SAPUI5 for dummies part 5: A complete step-by-step exercise

  • Tutorial

Introduction & Recap

In the previous blog post, we learned how to create a second level of drill-down (detail of detail) and how to interact with OData and ODataModel (v2) in order to delete a database record.

What will be covered on this exercise

With Part 5 of this series of blog posts, we will learn how to create a SimpleForm within a Dialog that will allow us to update the information of a Sales Order Item.

Before updating the database order we have to check that everything typed by the user validates our constraints.

  • ODataModel: we have already used it to display server-side information about our Business Partner, Sales Order, and Sales Order Items. We’ve also used it to delete a database record. We’re now going to use it to update a record thanks to the submitChanges method or remove what we’ve done with the resetChanges method.
  • Expression Binding: an enhancement of the SAPUI5 binding syntax, which allows for providing expressions instead of custom formatter functions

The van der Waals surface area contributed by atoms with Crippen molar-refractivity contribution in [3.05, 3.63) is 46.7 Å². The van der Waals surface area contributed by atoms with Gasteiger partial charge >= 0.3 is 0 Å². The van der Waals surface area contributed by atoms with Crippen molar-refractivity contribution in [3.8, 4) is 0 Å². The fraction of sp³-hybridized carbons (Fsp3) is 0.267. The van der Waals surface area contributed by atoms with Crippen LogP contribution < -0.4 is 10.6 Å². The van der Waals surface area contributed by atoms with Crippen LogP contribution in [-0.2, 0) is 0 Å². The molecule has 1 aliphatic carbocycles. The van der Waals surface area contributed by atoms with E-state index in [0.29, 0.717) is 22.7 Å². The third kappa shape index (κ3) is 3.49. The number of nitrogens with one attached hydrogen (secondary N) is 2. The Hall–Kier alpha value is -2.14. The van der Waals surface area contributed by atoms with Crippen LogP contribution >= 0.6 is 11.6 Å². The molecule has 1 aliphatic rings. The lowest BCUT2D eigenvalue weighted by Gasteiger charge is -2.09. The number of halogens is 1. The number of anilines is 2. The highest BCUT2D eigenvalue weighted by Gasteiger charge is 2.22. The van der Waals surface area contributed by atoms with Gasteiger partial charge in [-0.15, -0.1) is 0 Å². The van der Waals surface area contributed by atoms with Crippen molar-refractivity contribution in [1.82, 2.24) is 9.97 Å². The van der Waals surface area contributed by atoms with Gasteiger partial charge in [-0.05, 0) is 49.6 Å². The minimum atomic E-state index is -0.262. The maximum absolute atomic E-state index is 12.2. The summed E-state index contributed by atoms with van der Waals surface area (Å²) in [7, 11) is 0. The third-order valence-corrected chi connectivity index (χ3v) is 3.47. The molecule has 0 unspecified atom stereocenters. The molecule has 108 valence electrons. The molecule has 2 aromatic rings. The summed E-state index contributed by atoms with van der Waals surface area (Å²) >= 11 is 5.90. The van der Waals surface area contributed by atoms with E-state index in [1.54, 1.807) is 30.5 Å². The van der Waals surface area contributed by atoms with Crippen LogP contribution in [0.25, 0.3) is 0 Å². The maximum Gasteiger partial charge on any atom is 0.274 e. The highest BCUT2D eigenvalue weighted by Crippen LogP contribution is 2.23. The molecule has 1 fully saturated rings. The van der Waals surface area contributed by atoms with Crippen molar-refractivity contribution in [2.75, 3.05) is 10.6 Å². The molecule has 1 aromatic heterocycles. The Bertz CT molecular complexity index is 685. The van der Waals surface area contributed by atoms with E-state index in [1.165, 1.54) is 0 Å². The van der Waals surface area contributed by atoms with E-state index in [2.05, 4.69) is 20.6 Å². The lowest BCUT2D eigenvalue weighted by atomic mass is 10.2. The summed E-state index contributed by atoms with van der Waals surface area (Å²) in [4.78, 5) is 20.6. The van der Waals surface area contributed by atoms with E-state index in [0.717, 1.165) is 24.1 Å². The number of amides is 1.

• SimpleForm: a layout that allows users to create a pixel-perfect form

So our main task here is to allows the user to edit a Sales Order Item and submit those changes (if made) to the backend system.

Here’s a list of the things you have to do to get to the final result:

  • Add a new column to the table to display the Note value (that’s the field we’re going to update)
  • Make the Product Name active (titleActive=”true”) and handle the titlePress event
  • Create a Fragment with inside a Dialog that contains our SimpleForm
  • The SimpleForm will contain a Label/Input couple for each of our Sales Order Item fields
  • All the Input fields won’t be editable except for the Note one
  • Make the Save button of the dialog enabled only if the Note typed by the user has a length greater than zero
  • Handle the save button submitting all the user changes!

Let’s code


We’ve already talked a lot about the UI/UX in this series of blog post. As you already understood this is an important topic for me. A good UX could make a huge difference at the end of the day allowing the end-user to boost his performance and reduce the overall errors he could make.

That’s why you should always, always provide feedback to the user. Clear, intuitive, well-made feedback

Take for instance this screen:

Why is the Save button disabled? Why can’t the user complete the task?

A good UX gives feedback clearly to the user. You should always ask you these questions:

  • Is the user aware that he’s missing some required information?
  • Can the user understand which information is missing or have invalid values?
  • I’m helping the user to fix those errors?
  • When the user has fixed the error am I correctly giving he feedback back (green highlight, enable the Save button)

So now the user knows what he should do. What happens when he has typed the correct new Note value and clicked the “Save” button?